Other rumoured candidates such as Shona Robison (deputy first minister and finance secretary), Jenny Gilruth (education and skills) and Neil Gray (health and social care) swiftly confirmed they would not stand, and both Gilruth and Gray backed John Swinney. 45 Craig Meighan, 'John Swinney 'considering' running for SNP leadership as key figures back him' STV news, 29 April 2024, retrieved 30 April 2024, 46 Neil Gray MSP, Tweet, 30 April 2024, 47 Jenness Mitchell, ‘Who could replace Humza Yousaf as Scotland’s first minister?’, Sky News, 29 April 2024, retrieved 30 April 2024,

What does Yousaf’s resignation mean for the SNP’s independence strategy?

The Supreme Court ruled in November 2022 that the Scottish parliament could not hold a referendum without Westminster approval. Sturgeon’s declared ‘plan B’ was to use the next general election as a ‘de facto referendum’ on independence.

Under this approach, the SNP would define the next UK general election as a de facto referendum on independence. If the SNP and other pro-independence parties received over 50% of the vote, the SNP would “consider that a mandate to enter negotiations with the UK government to secure independence”. An alternative version of this strategy would use the 2026 Holyrood elections as the de facto referendum instead.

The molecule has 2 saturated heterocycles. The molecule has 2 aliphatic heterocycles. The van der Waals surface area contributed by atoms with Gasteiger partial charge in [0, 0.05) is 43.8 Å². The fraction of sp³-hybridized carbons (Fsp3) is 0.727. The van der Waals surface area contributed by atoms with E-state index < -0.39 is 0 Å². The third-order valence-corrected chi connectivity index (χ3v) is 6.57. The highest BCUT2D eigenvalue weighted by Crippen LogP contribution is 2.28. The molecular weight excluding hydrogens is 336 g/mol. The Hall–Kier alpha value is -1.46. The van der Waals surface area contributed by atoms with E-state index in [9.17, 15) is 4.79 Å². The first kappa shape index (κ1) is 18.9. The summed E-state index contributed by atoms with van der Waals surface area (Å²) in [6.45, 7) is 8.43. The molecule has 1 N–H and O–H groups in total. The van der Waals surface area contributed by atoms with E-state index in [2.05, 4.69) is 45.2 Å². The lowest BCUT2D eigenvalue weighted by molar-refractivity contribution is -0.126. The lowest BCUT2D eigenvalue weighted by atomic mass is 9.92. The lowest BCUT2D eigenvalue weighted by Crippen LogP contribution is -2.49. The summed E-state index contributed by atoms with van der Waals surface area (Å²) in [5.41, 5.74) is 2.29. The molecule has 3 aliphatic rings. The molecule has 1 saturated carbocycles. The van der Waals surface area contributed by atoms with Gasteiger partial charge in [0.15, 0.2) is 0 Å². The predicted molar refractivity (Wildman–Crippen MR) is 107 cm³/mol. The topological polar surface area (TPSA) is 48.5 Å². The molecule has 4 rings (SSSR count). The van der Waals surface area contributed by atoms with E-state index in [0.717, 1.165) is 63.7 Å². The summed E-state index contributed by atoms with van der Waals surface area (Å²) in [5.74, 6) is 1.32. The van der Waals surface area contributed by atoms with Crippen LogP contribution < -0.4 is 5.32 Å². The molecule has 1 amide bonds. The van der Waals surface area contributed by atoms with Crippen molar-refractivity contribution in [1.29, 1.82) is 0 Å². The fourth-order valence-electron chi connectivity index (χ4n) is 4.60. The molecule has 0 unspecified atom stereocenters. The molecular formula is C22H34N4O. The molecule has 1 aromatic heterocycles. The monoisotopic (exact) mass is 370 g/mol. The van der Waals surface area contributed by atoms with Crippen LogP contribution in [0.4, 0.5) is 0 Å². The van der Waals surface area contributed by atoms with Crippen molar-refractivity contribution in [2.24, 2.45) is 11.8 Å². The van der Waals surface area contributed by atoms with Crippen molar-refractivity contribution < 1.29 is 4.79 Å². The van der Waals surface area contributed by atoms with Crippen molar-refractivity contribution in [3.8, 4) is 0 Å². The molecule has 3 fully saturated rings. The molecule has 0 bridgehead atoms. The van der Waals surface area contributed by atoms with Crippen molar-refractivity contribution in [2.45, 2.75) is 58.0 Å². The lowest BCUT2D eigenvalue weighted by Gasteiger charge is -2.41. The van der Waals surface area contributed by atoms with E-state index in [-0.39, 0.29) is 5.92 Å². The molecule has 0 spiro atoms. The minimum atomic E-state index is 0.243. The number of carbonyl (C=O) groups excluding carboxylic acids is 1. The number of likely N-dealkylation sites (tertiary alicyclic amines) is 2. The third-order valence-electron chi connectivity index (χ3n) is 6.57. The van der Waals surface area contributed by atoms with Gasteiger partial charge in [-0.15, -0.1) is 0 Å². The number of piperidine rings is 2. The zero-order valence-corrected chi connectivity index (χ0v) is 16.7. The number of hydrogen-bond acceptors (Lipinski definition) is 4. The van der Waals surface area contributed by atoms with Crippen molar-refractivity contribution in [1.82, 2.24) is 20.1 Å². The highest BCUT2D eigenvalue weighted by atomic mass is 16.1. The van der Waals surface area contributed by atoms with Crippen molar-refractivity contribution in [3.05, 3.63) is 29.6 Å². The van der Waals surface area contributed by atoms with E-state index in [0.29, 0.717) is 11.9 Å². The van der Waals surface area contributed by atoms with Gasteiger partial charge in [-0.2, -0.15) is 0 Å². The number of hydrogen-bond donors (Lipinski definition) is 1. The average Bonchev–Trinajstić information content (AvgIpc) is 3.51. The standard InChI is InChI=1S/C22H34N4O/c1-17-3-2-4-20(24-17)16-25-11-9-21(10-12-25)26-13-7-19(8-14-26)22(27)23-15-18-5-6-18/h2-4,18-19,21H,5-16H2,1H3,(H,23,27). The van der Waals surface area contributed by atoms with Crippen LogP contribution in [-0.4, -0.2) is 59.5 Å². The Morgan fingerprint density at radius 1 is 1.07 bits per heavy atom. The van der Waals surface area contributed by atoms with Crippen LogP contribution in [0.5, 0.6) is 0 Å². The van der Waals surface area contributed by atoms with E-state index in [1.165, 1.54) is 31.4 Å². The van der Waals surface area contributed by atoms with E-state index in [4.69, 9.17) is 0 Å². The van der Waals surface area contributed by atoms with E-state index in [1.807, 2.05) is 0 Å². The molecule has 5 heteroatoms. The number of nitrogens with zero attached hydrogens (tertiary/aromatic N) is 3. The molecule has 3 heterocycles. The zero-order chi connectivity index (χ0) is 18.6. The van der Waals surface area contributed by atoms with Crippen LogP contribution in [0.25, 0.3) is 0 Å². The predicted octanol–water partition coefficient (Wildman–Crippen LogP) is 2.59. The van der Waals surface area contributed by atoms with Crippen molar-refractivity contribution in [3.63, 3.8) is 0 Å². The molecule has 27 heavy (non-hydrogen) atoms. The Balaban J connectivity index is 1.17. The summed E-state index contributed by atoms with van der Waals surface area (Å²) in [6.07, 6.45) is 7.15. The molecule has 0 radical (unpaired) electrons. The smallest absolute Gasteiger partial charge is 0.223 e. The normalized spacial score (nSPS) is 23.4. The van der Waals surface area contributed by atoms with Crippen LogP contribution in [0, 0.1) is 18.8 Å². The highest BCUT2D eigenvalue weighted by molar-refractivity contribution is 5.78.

Humza Yousaf initially distanced himself from this strategy, saying “there’s no magic wand that can deliver independence” and argued that “the route to independence is by growing popular support”. 48 Financial Times, ‘No ‘magic wand’ for Scottish independence, warns SNP leadership candidate’, However, as first minister he stated that independence would be on “page one, line one” of the next SNP manifesto. 

In October 2023, delegates at the SNP conference voted in favour of an amended strategy, that if the SNP win the majority of Scottish seats at the next UK general election the Scottish government has a mandate to negotiate with the UK government on either a referendum or independence itself. 49 Johnson S, ‘Humza Yousaf changes independence strategy for third time in a year’, The Telegraph, 15 October 2023,  Swinney has confirmed that he will retain this strategy. 50 Hamish Morrison and James Walker, ‘John Swinney backs Humza Yousaf's Scottish independence strategy’ The National, 6 May 2024, retrieved 7 May 2024,

How have previous first ministers of Scotland been chosen?